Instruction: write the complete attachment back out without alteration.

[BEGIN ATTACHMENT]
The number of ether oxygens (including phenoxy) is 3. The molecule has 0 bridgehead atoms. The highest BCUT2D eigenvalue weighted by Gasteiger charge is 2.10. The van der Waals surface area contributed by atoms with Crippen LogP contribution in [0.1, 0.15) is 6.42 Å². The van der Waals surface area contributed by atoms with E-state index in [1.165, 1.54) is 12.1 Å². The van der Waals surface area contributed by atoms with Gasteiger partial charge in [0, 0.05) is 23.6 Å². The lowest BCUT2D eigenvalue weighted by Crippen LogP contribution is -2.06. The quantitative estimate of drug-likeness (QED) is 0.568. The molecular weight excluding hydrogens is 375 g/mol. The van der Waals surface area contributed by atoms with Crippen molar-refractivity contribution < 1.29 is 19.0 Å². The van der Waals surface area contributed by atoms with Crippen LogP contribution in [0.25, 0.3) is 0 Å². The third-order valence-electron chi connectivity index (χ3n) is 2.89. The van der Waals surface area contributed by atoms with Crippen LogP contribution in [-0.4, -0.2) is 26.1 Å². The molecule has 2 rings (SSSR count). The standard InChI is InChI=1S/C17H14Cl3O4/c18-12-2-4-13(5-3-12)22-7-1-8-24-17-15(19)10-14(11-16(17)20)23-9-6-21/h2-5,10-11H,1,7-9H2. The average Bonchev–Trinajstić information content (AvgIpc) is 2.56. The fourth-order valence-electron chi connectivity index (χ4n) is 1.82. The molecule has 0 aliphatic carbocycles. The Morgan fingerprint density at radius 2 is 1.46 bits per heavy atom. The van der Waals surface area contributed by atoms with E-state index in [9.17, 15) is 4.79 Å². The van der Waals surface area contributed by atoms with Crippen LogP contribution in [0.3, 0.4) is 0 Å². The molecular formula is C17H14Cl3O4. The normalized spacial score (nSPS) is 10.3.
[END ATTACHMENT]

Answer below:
The number of ether oxygens (including phenoxy) is 3. The molecule has 0 bridgehead atoms. The highest BCUT2D eigenvalue weighted by Gasteiger charge is 2.10. The van der Waals surface area contributed by atoms with Crippen LogP contribution in [0.1, 0.15) is 6.42 Å². The van der Waals surface area contributed by atoms with E-state index in [1.165, 1.54) is 12.1 Å². The van der Waals surface area contributed by atoms with Gasteiger partial charge in [0, 0.05) is 23.6 Å². The lowest BCUT2D eigenvalue weighted by Crippen LogP contribution is -2.06. The quantitative estimate of drug-likeness (QED) is 0.568. The molecular weight excluding hydrogens is 375 g/mol. The van der Waals surface area contributed by atoms with Crippen molar-refractivity contribution < 1.29 is 19.0 Å². The van der Waals surface area contributed by atoms with Crippen LogP contribution in [0.25, 0.3) is 0 Å². The third-order valence-electron chi connectivity index (χ3n) is 2.89. The van der Waals surface area contributed by atoms with Crippen LogP contribution in [-0.4, -0.2) is 26.1 Å². The molecule has 2 rings (SSSR count). The standard InChI is InChI=1S/C17H14Cl3O4/c18-12-2-4-13(5-3-12)22-7-1-8-24-17-15(19)10-14(11-16(17)20)23-9-6-21/h2-5,10-11H,1,7-9H2. The average Bonchev–Trinajstić information content (AvgIpc) is 2.56. The fourth-order valence-electron chi connectivity index (χ4n) is 1.82. The molecule has 0 aliphatic carbocycles. The Morgan fingerprint density at radius 2 is 1.46 bits per heavy atom. The van der Waals surface area contributed by atoms with E-state index in [9.17, 15) is 4.79 Å². The van der Waals surface area contributed by atoms with Crippen LogP contribution in [0.3, 0.4) is 0 Å². The molecular formula is C17H14Cl3O4. The normalized spacial score (nSPS) is 10.3.